David

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I can't imagine using only propane! Even with a big propane burner I use for preheating haven't seen the copper get to silver soldering temperature. The oxy/propane is brilliant, you can get the heat where you want it and guide the solder around.

 

I'm very lucky in that my father-in-law has 4 locos so has lots of taps/dies etc that you only use once or twice so I don't have to buy them, and my 'mentor' designed and built locos for other people for years as his job so there isn't much he hasn't come across or had to make many times. He built his first live steam loco as a teen so he's been making them for over 50 years.

 

That's why my modelling moved from 7mm scale to 5" gauge. I don't know any 7mm modellers and have a local 5" gauge club. It's much more fun for me to do what others are doing, showing their interest and getting a lot of encouragement. Having said that, I'll be trying 1/32 scale live steam next, this 5" gauge stuff takes a long time to build.

 

I have great admiration for people who can build one of these things in isolation, I'm sure I wouldn't have the determination.

 

Progress-wise I made the blower bushes a couple of days ago and the inner dome yesterday. Today I'll drill the screw holes in it. I bought a bunch of cheap carbide insert boring bars off ebay and they have made most boring jobs much easier than having a boring head in the tailstock like a I used to do. I recommend them. I also have an upside down parting tool holder from Eccentric Engineering, which if you don't have a screw-on chuck makes parting off a dream. Straight through a 2-inch bar of brass or bronze at high speed with no worry at all. Slow down a bit and more cutting oil and steel is just as easy.

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While the boiler parts are in the phosphoric acid getting cleaned up in preparation for the next soldering operation I put the con-rods back on to give it another run.

 

It ran down to about 8psi which I'm happy with!

 

There is a click somewhere which I assume is related to the wheels not being perfectly square across the frames, despite my best efforts. There is an eccentric bush where the coupling rods join on the left hand side. The wheels initially went around sweetly, then I took it apart and it never ran as well again! Something will wear out eventually and hopefully take the noise with it.

 

Regards, David.

 

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https://youtu.be/I_OcUDOd--c

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I have had the same ,so your not alone,I have stripped an engine for painting,All the main frame work kept together,Once all put back together a tight spot appears that was not there before,and as you say very hard to locate and most annoying, But as you say it does run in,Nice work keep the photos coming , Garry

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These are the regulator bits I've been making over the last couple of weeks. I've just made the body of the blowdown valve this morning so it's in the pickle cleaning up. The weirdest bit is the part that screws into the backhead. It has a 5/8x26 thread to go into the backhead, a 3/8x26 thread inside that for a 3/8 pipe to screw into, and a 5/16x32 thread on the back for a gland nut to screw onto. Getting all that machined in line took some thinking and a fixture.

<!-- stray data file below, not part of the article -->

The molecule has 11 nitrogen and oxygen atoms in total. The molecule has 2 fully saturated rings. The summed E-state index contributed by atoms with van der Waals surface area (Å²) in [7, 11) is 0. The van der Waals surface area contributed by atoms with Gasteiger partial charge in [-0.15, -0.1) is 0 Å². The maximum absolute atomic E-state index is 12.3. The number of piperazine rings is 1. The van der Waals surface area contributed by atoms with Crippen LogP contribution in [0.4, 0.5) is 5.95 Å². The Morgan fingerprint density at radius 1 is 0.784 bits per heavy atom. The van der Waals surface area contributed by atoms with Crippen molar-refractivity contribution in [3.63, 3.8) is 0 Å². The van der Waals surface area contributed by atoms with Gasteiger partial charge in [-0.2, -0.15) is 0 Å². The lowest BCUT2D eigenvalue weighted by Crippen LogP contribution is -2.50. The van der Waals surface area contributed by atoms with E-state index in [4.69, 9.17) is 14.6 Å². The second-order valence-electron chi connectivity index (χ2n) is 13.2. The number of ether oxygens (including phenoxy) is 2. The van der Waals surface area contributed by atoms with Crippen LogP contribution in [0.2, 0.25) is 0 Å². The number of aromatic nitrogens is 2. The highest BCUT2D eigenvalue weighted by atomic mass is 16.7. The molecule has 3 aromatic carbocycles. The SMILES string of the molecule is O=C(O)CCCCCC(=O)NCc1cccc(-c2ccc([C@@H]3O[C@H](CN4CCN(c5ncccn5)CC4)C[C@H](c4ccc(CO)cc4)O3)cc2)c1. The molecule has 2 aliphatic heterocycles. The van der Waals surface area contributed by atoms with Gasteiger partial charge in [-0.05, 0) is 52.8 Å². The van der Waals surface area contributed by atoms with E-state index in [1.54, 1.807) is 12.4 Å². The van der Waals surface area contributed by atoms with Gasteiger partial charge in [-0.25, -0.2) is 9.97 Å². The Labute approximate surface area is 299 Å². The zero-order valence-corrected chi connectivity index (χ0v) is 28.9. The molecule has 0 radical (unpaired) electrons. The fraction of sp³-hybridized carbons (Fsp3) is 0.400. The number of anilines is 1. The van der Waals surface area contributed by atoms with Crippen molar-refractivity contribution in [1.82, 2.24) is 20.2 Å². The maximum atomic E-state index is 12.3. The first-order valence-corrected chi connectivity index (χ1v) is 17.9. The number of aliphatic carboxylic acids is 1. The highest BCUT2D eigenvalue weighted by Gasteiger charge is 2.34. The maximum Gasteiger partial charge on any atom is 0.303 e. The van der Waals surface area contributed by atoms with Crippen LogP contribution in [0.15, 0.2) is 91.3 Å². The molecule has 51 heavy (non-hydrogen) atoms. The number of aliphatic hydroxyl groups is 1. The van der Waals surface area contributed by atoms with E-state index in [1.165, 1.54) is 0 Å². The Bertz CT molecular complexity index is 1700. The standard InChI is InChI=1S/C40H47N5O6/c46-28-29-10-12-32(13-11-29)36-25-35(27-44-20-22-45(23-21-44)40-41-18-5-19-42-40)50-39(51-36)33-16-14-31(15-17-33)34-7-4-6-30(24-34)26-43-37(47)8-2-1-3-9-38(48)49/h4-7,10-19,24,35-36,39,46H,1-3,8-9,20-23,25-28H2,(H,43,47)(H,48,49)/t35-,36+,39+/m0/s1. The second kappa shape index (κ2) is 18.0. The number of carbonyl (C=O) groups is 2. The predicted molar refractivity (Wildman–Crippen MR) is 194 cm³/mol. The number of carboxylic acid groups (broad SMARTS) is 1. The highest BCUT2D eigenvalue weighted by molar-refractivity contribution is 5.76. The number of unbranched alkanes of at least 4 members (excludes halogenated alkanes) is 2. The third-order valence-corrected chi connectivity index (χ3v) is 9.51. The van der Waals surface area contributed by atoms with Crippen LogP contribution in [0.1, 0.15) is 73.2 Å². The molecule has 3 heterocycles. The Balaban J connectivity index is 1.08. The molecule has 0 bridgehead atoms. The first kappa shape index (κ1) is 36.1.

The regulator valve is turned from a 1/2" stainless steel bolt.

 

The inner dome is turned from the solid - expensive but simple.

 

The number of different threads in these bits is crazy. Luckily I could borrow the taps and dies for the rarely used ones.

 

Regards, David.

 

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We soldered the boiler together today so all that's left is the stays and chasing leaks. Really glad to have that done.

 

I turned the blastpipe this morning, and did the snifter valve yesterday. The smokebox floor and a bit of footplate for in front of the smokebox were done a couple of days ago. Here is the inside of the smokebox before it is filled with plumbing. I also need a hole for the inlet manifold in the front left of this photo, and the blower ring to be soldered around the top of the blastpipe.

 

Regards, and happy new year, David.

 

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Today I made the blower ring and a connector for the steam inlet that goes through the smokebox floor. The blower ring is in the acid overnight and the inlet connector is a trivial turning job so no photos yet. I also cleaned a mountain of bronze and brass swarf off the lathe.

 

I also took the boiler out of the acid for a look. The firebox end is pretty clean but the smokebox tubeplate is still a bit dirty so it can soak overnight too. I'll probably start making the stays over the weekend. There are a few stay holes still to be drilled too. There are some in the throatplate, and two that go from the top corners of backhead to the throatplate.

 

You can see the superheater flues through the done bush.

 

Regards, David.